Topeka A proposed two-year moratorium on new coal-burning power plants would increase electric rates and kill a plan to build three 700-megawatt plants in western Kansas, utility executives said Monday.
"If you pass this bill, you won't simply delay a $5 billion project that we've been talking about for years to bring to Kansas. You will, in fact, kill it," said Earl Watkins, chairman and chief executive of Sunflower Electric Power Corp.
But supporters of the temporary ban say it would protect Kansans' health by reducing climate-changing coal-fired emissions and help the economy by increasing development of renewable energy, such as wind.
"Air pollution from coal combustion kills people, dries the soil, destabilizes the biosphere and disrupts the economy," said Ray Dean, professor emeritus at Kansas University.
The two sides faced off over House Bill 2219, which would declare a two-year moratorium on construction of coal-burning plants. During that time, the Legislative Division of Post Audit would conduct a study on the health effects of emissions from coal-fired plants and the proposed use of groundwater by the plants.
The bill by Rep. Vaughn Flora, D-Topeka, comes as state officials are considering Sunflower Electric's plans to build plants next to its existing one in Holcomb.
Other utilities joined Sunflower Electric in opposing the moratorium.
Mark Schreiber, a spokesman for Westar Energy, the state's largest electric producer which provides power to Lawrence, said the proposed moratorium would disrupt Westar's ability to increase capacity.
Instead of planning for a coal-fired plant, the company would have to buy more expensive energy on the market, such as natural gas.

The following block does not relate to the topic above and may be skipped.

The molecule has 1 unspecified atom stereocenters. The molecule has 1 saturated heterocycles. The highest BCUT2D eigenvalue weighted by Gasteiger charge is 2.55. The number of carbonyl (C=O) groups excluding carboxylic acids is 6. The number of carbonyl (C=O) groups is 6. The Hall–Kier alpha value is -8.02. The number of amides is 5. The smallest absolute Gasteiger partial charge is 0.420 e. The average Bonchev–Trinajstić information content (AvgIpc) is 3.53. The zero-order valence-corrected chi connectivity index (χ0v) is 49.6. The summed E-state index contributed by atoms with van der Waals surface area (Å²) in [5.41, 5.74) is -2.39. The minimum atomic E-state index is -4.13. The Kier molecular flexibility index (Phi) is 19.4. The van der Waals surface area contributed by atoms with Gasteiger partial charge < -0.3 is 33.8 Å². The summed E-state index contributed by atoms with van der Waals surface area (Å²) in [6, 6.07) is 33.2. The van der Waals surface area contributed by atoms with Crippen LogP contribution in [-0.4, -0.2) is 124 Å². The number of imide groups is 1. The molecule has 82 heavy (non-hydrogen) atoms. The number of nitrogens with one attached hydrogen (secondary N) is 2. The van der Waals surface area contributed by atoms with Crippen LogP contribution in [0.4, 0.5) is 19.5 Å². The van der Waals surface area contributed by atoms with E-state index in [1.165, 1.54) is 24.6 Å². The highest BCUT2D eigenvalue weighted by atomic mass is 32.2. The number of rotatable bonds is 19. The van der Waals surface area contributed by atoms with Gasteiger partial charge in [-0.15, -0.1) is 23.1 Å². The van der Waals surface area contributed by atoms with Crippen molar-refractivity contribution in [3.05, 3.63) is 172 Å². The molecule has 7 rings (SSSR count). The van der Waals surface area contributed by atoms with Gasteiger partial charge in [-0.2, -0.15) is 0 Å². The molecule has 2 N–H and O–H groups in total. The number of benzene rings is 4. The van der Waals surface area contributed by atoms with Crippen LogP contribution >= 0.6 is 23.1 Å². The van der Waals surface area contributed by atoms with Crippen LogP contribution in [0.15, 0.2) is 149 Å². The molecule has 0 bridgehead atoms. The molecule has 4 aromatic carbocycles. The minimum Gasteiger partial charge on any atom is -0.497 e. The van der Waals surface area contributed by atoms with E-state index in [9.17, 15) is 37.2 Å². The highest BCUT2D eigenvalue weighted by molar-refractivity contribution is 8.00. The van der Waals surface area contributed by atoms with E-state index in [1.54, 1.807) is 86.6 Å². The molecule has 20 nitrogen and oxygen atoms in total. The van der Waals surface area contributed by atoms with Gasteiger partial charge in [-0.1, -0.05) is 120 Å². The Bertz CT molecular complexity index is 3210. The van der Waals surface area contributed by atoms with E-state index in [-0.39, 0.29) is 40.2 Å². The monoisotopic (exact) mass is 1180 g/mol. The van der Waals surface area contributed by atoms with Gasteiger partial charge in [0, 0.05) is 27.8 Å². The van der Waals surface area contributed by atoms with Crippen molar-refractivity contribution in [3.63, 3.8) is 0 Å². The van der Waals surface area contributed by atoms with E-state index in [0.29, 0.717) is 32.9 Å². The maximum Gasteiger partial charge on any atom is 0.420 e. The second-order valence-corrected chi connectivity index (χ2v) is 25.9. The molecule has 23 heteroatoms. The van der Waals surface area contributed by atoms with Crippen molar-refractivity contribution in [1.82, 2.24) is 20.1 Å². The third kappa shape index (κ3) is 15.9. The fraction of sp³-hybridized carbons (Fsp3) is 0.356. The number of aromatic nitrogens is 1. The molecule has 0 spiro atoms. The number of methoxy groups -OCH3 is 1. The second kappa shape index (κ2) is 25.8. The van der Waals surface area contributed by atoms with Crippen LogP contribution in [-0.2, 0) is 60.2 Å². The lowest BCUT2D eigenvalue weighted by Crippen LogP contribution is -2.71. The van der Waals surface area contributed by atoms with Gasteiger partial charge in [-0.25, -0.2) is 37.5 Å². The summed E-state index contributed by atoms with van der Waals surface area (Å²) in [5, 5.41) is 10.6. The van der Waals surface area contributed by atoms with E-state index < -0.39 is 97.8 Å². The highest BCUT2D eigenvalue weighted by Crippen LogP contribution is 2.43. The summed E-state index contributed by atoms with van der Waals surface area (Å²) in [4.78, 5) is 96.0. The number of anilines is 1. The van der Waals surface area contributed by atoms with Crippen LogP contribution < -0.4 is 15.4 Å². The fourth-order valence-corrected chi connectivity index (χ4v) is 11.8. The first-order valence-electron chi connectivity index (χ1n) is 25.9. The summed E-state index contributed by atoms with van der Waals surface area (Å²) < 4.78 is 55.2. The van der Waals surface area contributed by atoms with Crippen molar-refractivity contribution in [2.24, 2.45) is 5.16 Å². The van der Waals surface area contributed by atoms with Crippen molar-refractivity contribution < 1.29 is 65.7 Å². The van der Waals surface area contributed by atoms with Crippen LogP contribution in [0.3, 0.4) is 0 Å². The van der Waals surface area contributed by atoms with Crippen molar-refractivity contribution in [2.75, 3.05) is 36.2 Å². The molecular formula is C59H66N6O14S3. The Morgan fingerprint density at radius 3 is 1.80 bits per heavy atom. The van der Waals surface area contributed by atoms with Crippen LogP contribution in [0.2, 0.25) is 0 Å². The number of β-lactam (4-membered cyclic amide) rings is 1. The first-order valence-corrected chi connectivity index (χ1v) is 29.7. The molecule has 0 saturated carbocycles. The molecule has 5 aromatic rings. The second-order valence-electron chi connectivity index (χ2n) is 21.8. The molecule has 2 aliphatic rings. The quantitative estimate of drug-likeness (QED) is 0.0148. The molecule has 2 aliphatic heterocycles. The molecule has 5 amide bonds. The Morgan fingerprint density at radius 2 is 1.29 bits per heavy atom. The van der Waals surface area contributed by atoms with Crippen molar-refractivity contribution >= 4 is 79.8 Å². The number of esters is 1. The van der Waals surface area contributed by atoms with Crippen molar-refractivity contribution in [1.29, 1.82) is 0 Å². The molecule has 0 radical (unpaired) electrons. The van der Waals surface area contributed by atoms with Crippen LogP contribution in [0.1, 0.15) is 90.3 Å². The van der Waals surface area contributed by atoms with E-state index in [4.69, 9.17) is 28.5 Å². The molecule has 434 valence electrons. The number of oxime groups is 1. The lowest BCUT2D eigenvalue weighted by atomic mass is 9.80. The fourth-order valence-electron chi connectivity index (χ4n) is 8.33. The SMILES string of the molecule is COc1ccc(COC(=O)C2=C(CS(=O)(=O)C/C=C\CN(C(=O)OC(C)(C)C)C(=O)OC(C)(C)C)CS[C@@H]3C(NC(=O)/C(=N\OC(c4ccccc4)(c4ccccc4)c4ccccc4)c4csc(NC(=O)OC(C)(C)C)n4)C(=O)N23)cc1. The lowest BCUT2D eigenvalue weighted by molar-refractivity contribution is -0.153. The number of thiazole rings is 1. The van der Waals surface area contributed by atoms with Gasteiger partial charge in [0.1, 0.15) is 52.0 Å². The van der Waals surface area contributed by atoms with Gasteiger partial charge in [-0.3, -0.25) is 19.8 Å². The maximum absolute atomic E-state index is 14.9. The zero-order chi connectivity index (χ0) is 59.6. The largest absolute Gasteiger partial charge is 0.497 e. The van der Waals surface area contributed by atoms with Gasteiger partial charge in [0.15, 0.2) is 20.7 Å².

"These alternatives would come at higher costs," he said.
After the hearing, several committee members said the future looked doubtful for the moratorium legislation.
"It's not so good," Flora said of his bill's chances. "But I guess you never know."
Rep. Tom Sloan, R-Lawrence, a member of the committee, said he doubted the panel would approve it. He declined to say how he would vote. The committee may work on the bill Friday.
Energy in Kansas
Opponents of the proposed plants urged the committee to focus on renewable energy sources, such as wind energy.
"With all the clean alternatives that Kansas has, it is time that they be used," said Tom Thompson of the Sierra Club. "It is time for Kansas to be part of the solution instead of the problem."
But leaders of Sunflower Electric said the proposed legislation would kill their project and hinder further development of wind energy.
Sunflower Electric's Watkins said that with the additional plants would come expanded transmission lines that could carry energy produced by wind power.
Without the proposed plants, that transmission capacity will not be available, he said.
Most of the energy produced at the combined 2,100-megawatt project would be used to provide electricity to Colorado consumers, while water to operate the plant would come from Kansas groundwater now used for agriculture.
That angered Tom Giessel, a farmer from Pawnee County, who said Kansas groundwater taken by the power plants would be used "to quench the thirst of electrical power for million-dollar 'second homes' and condos on the Front Range of Colorado."
But Watkins said the plant's water use would be minuscule compared with how much is drawn from the aquifer for agricultural purposes.